Micro, Small and Medium Enterprise; Industrial Policy; raw material; Industrial Policies; International Trade and Investment; quality of logistics service; South East Asian; Cost of Doing Business; Technical Barriers to Trade; Trade Policies; Trade Policy; duty drawback scheme; global trade; supply chain; rules of origin; export promotion; regional trade agreement; global trading system; quality of infrastructure; export processing zone; special economic zone; export promotion program; global supply chain; balance of payment; Goods and Service Tax; economies of scale; global market; bonded warehouse; labor cost advantage; voluntary export restraint; trade policy formulation; global production network; compensation of loss; preferential market access; Letter of Credit; applied tariff rates; movement of good; cash flow problem; performance of duties; supply chain efficiency; public private partnership; public-private partnership; international trade transaction; amount of duty; cost of compliance; cost of production; free trade area; multilateral trade liberalization; mutual recognition agreement; effective market access; international trading system; performance of duty; public policy instrument; labor market regulation; human resource development; growth of trade; global economic growth; multilateral trading system; liberalization of capital; high growth rate; foreign capital inflow; pattern of specialization; delays at border; tracking and tracing; free trade agreement; trade and transportation; customs clearance procedures; payment of tariffs; repatriation of profit; customs clearance process; skill development; degree of specialization; container freight station; Logistics Performance Index; bilateral trade; comparative advantage; production capacity; cotton yarn; tariff barrier; intermediate input; finished product; restrictive policy; domestic production; foreign investor; manufacturing sector; production process; skilled workforce; tariff structure; custom duty; domestic producer; imported inputs; manufactured goods; regulatory environment; high tariff; foreign equity; garment manufacturer; duty-free access; manufactured products; supply side; export basket; public revenue; import policy; power loom; domestic tariff; capital good; employment generation; global income; apparel sector; regional production; countervailing duty; partner country; modest increase; investment regime; international market; infrastructure facility; administrative procedure; international investor; source rules; price relationship; high duties; foreign competition; apparel export; trade pact; investment policy; operational principle; business environment; institutional context; transaction cost; Retail Sector; intermediate product; Technology Transfer; poor infrastructure; foreign company; technology spillover; administrative impediment; competitive position; economic liberalization; textile materials; textile items; import value; export receipts; goods market; preferential treatment; globalized market; world economy; domestic capacity; decline of prices; processing capacity; weaving mills; productive system; higher growth; export production; domestic economy; local content; economic reform; export policy; wear clothing; public capital; technology imports; technological capability; import quota; paradigm shift; plant health; product standard; ethical standard; testing procedure; garment industry; import item; worker safety; customs tariff; consumer welfare; protectionist policy; Political Economy; regulatory measure; regulatory convergence; finished goods; trade impediment; administrative measure; cash subsidy; custom procedure; ad valorem; export ban; state agency; information asymmetry; cross-border investment; cumulative effect; international border; trade costs; marginal increase; protectionist measure; regulatory effect; legal protection; logistical support; local production; foreign ownership; accelerated depreciation; trade procedures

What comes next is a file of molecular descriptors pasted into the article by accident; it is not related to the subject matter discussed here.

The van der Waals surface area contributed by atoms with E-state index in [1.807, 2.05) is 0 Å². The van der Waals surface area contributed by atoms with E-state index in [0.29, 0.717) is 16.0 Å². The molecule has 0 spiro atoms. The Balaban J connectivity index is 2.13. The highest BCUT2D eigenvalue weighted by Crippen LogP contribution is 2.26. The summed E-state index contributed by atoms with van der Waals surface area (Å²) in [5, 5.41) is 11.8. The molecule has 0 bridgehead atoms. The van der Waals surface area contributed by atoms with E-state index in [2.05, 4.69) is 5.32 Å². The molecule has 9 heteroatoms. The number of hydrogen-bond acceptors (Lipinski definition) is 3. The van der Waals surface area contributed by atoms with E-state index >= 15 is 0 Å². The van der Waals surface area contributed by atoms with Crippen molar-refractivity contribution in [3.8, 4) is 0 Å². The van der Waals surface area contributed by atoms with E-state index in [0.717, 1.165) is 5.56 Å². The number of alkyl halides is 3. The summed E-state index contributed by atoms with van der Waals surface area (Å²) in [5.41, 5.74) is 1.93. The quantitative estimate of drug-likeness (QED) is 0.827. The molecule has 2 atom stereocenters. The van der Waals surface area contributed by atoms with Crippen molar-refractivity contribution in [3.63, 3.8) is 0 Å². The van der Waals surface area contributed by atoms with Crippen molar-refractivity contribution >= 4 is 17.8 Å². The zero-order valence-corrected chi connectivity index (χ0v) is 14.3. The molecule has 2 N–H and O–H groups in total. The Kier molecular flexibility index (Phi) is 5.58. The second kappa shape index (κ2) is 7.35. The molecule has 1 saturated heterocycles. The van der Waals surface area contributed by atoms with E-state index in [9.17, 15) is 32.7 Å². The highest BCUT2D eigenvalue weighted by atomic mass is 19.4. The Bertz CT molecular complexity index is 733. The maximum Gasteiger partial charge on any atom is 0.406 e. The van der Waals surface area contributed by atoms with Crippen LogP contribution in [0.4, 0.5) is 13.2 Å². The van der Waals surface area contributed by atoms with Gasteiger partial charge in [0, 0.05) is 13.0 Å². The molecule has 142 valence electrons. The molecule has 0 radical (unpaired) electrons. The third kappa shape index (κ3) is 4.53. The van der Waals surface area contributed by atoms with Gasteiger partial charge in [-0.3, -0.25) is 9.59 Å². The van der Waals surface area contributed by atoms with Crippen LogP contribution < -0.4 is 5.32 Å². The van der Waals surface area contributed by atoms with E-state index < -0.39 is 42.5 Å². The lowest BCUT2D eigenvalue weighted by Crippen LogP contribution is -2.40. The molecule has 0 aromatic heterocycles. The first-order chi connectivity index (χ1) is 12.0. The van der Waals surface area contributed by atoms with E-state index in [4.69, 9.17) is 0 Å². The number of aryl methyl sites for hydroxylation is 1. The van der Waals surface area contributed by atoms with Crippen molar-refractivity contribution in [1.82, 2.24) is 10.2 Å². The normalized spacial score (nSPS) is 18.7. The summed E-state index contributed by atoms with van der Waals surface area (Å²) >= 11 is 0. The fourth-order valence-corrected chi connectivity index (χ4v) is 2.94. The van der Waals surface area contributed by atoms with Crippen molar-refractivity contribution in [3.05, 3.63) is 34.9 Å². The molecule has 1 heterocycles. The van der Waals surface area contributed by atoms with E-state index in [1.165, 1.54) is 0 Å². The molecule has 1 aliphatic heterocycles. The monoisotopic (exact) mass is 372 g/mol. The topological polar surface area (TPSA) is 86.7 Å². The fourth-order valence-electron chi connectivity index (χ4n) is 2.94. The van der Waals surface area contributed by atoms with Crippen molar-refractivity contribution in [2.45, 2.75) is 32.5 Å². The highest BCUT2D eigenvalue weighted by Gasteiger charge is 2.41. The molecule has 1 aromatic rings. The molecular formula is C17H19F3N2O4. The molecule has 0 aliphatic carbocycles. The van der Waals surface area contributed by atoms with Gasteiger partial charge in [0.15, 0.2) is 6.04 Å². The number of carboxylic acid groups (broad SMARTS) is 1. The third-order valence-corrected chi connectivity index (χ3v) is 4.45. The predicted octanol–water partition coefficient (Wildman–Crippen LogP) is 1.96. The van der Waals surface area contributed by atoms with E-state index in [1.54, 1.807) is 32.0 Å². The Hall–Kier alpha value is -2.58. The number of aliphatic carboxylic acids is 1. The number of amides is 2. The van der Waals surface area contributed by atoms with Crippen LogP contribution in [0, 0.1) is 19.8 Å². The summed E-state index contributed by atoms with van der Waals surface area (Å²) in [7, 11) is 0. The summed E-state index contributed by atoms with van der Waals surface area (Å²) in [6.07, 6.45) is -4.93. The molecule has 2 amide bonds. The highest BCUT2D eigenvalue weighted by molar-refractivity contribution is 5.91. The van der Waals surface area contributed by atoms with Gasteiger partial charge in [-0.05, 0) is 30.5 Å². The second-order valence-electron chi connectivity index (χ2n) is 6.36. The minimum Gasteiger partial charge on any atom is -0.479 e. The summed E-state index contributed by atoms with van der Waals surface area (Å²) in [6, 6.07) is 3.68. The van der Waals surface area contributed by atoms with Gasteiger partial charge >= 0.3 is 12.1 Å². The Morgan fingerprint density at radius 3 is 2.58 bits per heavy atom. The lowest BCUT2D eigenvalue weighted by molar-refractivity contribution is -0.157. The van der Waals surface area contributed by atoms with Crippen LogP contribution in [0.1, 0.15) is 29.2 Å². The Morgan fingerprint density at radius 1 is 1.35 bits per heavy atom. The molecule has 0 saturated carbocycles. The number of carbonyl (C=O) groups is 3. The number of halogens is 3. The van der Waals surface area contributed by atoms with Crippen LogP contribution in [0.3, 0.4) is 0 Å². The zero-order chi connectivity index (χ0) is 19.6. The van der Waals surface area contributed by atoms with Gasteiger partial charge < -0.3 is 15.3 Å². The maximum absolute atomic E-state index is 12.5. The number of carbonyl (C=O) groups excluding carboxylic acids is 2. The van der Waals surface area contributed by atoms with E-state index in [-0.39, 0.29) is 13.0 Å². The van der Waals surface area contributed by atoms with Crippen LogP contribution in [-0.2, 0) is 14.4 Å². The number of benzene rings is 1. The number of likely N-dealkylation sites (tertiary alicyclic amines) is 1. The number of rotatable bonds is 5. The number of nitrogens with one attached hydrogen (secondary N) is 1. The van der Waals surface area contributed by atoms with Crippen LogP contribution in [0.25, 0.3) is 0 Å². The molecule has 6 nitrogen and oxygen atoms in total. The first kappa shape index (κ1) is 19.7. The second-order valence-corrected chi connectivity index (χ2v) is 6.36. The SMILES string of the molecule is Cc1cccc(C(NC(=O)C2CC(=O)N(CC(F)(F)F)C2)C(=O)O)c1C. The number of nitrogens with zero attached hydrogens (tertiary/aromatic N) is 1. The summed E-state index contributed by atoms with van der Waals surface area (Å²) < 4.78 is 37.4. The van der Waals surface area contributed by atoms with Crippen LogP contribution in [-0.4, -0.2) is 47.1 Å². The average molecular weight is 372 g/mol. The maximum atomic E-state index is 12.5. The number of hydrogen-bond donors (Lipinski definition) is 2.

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Citation

Kabir,Mahfuz Singh,Surendar Ferrantino,Michael Joseph

The Textile-Clothing Value Chain in India and Bangladesh : How Appropriate Policies Can Promote (or Inhibit) Trade and Investment (English). Policy Research working paper,no. WPS 8731 Washington, D.C. : World Bank Group. http://documents.worldbank.org/curated/en/101321549556073308/The-Textile-Clothing-Value-Chain-in-India-and-Bangladesh-How-Appropriate-Policies-Can-Promote-or-Inhibit-Trade-and-Investment